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While Laura has been blogging her socks off, I haven’t gotten around to putting much up in a while. So here goes: a photo update on where we are and what we’ve been up to.
Broadly speaking, we are making our way down the Aegean coast of Turkey. We ducked inland at places like Bergama and Pamukkale, but will be staying closer to the coast in the next few days (weeks?) as we head around the southeastern corner of the country and continue along the Mediterranean coast, before going inland again to visit Cappadocia and Eastern Turkey.
Bergama (site of ancient Pergamon)
We hiked 5km uphill to the akropolis of Pergamon. This was one of the views that rewarded us near the top. The ancient ruins are dramatically perched on the top of a mountain overlooking modern Bergama. We enjoyed the ruins and the modern city very much.
The gravity-defying theatre at Pergamon, with modern Bergama far below. You can see our hotel if you look closely. It’s the one with the red chimney... Okay, no you can’t. But still, it’s down there somewhere.
The neighbourhood we stayed in was a maze of streets like this one. It was charming, if a bit confusing to navigate.
Another street scene in Bergama.
And another. This time with Bonus Old Lady!
Pamukkale and Hierapolis
Pamukkale was like a bit of vacation from our vacation, as it were. Hot springs, walks in the Turkish agricultural heartland, being chased by an enormous barking sheepdog–with his taut muscles, big teeth, and eyes like a rabid werewolf. Yeah, it was bliss.
Laura dips her feet at Pamukkale. We ducked inland to visit this site, where Roman ruins lie at the top of a magnificent ridge covered in built-up calcium deposits from thousands of years of natural hot spring activity. Yeah, it was as nice as it sounds.
One of the travertine pools on the Pamukkale ridge. Pamukkale translates as “cotton castle,” for reasons too obvious too explain.
The “Antique Pool” among the Hierapolis ruins of Pamukkale. Although it cost us about $15 CDN on top of the $15 we paid to get into the site, we had to swim in the naturally warm waters of the pool among the submerged stones and columns. These collapsed into the waters due to an earthquake about 1300 years ago (if I’m remembering correctly). Because we are traveling in the off-season, we had the pool to ourselves for a bit.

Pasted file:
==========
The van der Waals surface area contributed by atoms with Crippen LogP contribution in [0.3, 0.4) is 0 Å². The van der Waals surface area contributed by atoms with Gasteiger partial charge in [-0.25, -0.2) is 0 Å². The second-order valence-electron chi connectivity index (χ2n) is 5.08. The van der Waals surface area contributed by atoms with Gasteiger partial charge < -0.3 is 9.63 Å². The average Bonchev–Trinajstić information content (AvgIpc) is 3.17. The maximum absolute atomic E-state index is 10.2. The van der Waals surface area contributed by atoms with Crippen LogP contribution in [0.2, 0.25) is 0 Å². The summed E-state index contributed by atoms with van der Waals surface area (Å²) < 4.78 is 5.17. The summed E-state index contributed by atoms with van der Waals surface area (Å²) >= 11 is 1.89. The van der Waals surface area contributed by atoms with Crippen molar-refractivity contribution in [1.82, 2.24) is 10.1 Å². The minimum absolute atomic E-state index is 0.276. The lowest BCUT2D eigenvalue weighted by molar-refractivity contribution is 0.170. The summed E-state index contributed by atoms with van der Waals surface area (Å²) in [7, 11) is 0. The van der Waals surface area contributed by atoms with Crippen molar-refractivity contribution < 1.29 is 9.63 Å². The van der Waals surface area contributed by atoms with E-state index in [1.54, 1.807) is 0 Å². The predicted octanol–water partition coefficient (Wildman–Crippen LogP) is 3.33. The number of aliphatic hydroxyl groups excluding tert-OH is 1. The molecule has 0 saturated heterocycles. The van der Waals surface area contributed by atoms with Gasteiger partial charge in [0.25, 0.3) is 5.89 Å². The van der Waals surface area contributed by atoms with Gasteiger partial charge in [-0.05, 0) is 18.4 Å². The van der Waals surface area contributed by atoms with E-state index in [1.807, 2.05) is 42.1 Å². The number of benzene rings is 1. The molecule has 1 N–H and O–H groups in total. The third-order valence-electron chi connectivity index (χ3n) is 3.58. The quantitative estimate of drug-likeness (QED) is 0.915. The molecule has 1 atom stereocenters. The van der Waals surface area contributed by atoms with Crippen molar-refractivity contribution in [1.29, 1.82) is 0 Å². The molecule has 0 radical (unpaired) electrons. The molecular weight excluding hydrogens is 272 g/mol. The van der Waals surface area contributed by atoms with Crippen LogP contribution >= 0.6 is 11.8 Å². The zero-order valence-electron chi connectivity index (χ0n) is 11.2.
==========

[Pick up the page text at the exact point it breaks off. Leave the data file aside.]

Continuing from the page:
Laura dips her feet, AGAIN. Sheesh. She’s always taking breaks. The water was a pleasant 30 degrees or so. It was magic.
Some couple enjoys the view from the theatre at Hierapolis, above of the white travertine ridge. I like this shot.
We saw some tombs overlooking the valley. This one was the first mound tomb I’ve ever been in. Spooooky!
Tombs down low. Tombs up high. There were tombs all over the place. I think I may have more to say about tombs in another post.
The next day, we struck off blindly into the Turkish countryside for a bit of a hike. We saw several flocks of sheep and their shepherds. As we were walking through the barren scrub, we suddenly crossed a line and were in green, irrigated grass. I turned around and shot this in the direction from which we came.
I’m no Ansel Adams, but here’s another black and white landscape from our walk. For the photo nerds: the vignetting is from stacking an ND8 filter with my CPL.
Another landscape from that day. Believe it or not, these are all separate olive trees.
I’ve never been the greatest landscape photographer but I hope to get better. We found this cairn at the top of a long, gently sloping farmer’s field. We speculated whether it marks someone’s grave. I think it probably does. From here, we could see all the way across the valley, some 60 to 100km away. I can think of worse places to be buried.
We took a daytrip from Pamukkale to visit an ancient city called Afrodisias. Named after the (Greek?) goddess of love, Aphrodite, the place holds the remains of a once great temple where all sorts of sordid orgies and whatnot went on. All in the name of religion, of course. The Christians converted it into a church in the first millennium sometime, and must have had a few sleepless nights purifying the place. Anyway, I’ll let Laura put up some of her pics from there of the ruins and whatnot. I was more interested in taking pictures of things like frogs and trees apparently.
In all honesty though, you can only find ancient ruins photographically inspiring for so long. Eventually they all start to blend together a bit. It is much more interesting to put the camera down and instead try to imagine what the place may have been like in ancient times.
We found these frogs in the flooded bottom of the Odeon. There were dozens of them swimming among the maple leaves.
Dozens, I say!
Another Ansel Adams wannabe shot.
And one last ancient ruin: The stadium of Afrodisias is certainly one of the best preserved Roman stadiums in the world. This thing is HUGE. Laura is the tiny black spec you can see just to the left of centre in the open green space.
Here’s a crop of the last picture to show you I’m not joking. The place is huge. Like, ‘it-could-seat-80,000-people’ huge. By the way, they held gladiator games here. Men and beasts competed on the field of battle for the glory and esteem of the people. Or maybe it was just gruesome entertainment. Either way, it was pretty badass.
That’s all for now. See you next time! We finally have enough experience (and photos) to put up a post about Turkish food. Mmmmmm.
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